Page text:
Album detail
Catalogue number: SU 4333-2

The Prague Philharmonic Choir is one of the major Czech professional choirs, boasting an illustrious history and great renown at home and abroad alike. They have worked with prominent orchestras and conductors worldwide, and regularly performed at prestigious music festivals. The choir have made numerous remarkable albums, released on Supraphon and other labels. Their new album, Village Stories, featuring folk-inspired pieces by Leoš Janáček, Igor Stravinsky and Béla Bartók, follows on from the critically acclaimed recording of Bohuslav Martinů’s cantatas (Gramophone Editor’s Choice, nomination for the BBC Music Magazine Award).

The chorus master and conductor Lukáš Vasilek invited to the studio superb soloists, including the soprano Kateřina Kněžíková, the mezzo-soprano Jana Hrochová, the tenor Boris Stepanov and the baritone Jiří Brückler, as well as the outstanding pianist Alexandra Stychkina, the Zemlinsky Quartet and the Belfiato Quintet. Prior to the release of Village Stories, containing music by three major 20th-century composers markedly influenced by folk music, which they brought to bear in their own creations, we talked to Lukáš Vasilek, who selected the album’s repertoire and led the recording sessions at VZLET, a new Prague centre of culture.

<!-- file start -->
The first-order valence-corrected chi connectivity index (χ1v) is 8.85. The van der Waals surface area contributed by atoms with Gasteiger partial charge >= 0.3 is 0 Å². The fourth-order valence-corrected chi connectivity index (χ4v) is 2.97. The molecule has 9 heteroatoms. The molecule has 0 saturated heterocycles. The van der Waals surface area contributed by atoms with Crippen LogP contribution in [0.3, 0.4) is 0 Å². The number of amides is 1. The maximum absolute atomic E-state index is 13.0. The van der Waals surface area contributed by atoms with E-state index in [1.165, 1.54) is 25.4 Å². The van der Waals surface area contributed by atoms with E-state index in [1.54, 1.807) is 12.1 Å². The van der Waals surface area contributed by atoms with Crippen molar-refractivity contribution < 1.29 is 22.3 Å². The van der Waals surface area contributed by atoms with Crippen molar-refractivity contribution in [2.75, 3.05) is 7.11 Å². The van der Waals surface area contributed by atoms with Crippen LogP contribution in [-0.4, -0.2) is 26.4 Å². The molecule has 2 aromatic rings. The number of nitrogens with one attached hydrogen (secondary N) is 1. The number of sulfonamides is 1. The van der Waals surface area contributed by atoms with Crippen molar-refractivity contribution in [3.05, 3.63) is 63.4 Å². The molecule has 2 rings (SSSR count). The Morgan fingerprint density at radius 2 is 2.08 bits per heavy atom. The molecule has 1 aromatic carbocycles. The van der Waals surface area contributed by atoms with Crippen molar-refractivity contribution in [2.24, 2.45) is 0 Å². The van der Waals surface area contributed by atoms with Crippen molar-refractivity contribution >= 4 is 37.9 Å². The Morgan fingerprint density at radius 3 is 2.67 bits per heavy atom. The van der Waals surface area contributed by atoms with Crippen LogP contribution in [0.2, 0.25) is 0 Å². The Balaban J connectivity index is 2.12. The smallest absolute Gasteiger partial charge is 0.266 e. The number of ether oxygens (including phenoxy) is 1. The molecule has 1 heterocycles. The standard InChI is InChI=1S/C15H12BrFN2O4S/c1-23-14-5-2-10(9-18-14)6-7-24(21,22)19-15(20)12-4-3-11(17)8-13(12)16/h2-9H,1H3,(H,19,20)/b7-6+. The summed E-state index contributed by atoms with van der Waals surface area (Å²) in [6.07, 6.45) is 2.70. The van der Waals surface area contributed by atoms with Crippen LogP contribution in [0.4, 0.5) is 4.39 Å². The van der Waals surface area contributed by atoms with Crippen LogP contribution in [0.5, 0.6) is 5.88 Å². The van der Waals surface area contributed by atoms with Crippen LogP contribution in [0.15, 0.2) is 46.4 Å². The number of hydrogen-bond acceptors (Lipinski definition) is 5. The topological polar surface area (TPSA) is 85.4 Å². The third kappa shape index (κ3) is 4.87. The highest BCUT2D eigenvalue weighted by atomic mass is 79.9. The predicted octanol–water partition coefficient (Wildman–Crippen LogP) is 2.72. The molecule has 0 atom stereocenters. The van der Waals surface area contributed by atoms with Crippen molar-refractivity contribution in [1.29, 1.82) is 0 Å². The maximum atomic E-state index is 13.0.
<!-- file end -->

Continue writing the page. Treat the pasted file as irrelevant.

What played the most important role in the album’s overall conception?

At the beginning, there was our intention to explore and perform Stravinsky’s Les noces. Subsequently, we sought similarly singular pieces, based on Slavic folk music. Janáček’s Nursery Rhymes was a clear choice, as it suits Stravinsky’s ballet-cantata splendidly, yet it took us some time to find the third composition. It was only by chance that I came across Bartók’s Village Scenes, which I did not know at all. I believe it was the right pick. I deem the combination of the three pieces perfect.

What was the most difficult aspect of the recording?

The music itself. All three pieces are extremely difficult to perform, as well as rather delicate. What’s more, the instrumentation is quite bizarre. When it comes to the recording sessions, everyone involved manifested great enthusiasm – not only the singers and musicians, but also the recording director, sound engineers, editor and executive producer.

Did anything surprise you when preparing the album?

Not really. All of us were well aware of the requirements the pieces placed on us, and duly prepared really meticulously. At the rehearsals I tried to pinpoint the passages that would be problematic during the recording itself, and we focused on them accordingly. 

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